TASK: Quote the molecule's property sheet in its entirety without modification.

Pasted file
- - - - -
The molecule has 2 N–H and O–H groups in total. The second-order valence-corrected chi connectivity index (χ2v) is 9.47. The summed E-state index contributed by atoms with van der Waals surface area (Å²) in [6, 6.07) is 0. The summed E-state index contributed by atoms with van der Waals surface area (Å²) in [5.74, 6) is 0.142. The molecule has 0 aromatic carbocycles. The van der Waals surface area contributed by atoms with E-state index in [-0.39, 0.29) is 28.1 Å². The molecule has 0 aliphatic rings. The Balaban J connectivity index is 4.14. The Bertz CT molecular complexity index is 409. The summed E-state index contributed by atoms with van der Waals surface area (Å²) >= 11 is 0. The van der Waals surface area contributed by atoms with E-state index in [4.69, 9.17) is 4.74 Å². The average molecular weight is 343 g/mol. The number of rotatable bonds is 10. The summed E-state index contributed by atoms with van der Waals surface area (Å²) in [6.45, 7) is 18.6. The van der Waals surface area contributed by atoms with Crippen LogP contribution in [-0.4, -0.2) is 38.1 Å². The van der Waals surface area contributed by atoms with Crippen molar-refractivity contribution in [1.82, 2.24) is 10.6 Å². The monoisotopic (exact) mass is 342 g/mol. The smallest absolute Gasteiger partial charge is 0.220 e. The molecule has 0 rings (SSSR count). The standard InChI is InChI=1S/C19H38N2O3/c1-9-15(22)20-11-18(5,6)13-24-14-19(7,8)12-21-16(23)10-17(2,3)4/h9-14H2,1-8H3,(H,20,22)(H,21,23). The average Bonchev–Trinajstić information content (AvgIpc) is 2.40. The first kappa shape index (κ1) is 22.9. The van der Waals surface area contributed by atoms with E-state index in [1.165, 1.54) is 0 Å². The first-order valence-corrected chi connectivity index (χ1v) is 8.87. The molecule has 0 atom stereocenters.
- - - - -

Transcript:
The molecule has 2 N–H and O–H groups in total. The second-order valence-corrected chi connectivity index (χ2v) is 9.47. The summed E-state index contributed by atoms with van der Waals surface area (Å²) in [6, 6.07) is 0. The summed E-state index contributed by atoms with van der Waals surface area (Å²) in [5.74, 6) is 0.142. The molecule has 0 aromatic carbocycles. The van der Waals surface area contributed by atoms with E-state index in [-0.39, 0.29) is 28.1 Å². The molecule has 0 aliphatic rings. The Balaban J connectivity index is 4.14. The Bertz CT molecular complexity index is 409. The summed E-state index contributed by atoms with van der Waals surface area (Å²) >= 11 is 0. The van der Waals surface area contributed by atoms with E-state index in [4.69, 9.17) is 4.74 Å². The average molecular weight is 343 g/mol. The number of rotatable bonds is 10. The summed E-state index contributed by atoms with van der Waals surface area (Å²) in [6.45, 7) is 18.6. The van der Waals surface area contributed by atoms with Crippen LogP contribution in [-0.4, -0.2) is 38.1 Å². The van der Waals surface area contributed by atoms with Crippen molar-refractivity contribution in [1.82, 2.24) is 10.6 Å². The monoisotopic (exact) mass is 342 g/mol. The smallest absolute Gasteiger partial charge is 0.220 e. The molecule has 0 rings (SSSR count). The standard InChI is InChI=1S/C19H38N2O3/c1-9-15(22)20-11-18(5,6)13-24-14-19(7,8)12-21-16(23)10-17(2,3)4/h9-14H2,1-8H3,(H,20,22)(H,21,23). The average Bonchev–Trinajstić information content (AvgIpc) is 2.40. The first kappa shape index (κ1) is 22.9. The van der Waals surface area contributed by atoms with E-state index in [1.165, 1.54) is 0 Å². The first-order valence-corrected chi connectivity index (χ1v) is 8.87. The molecule has 0 atom stereocenters.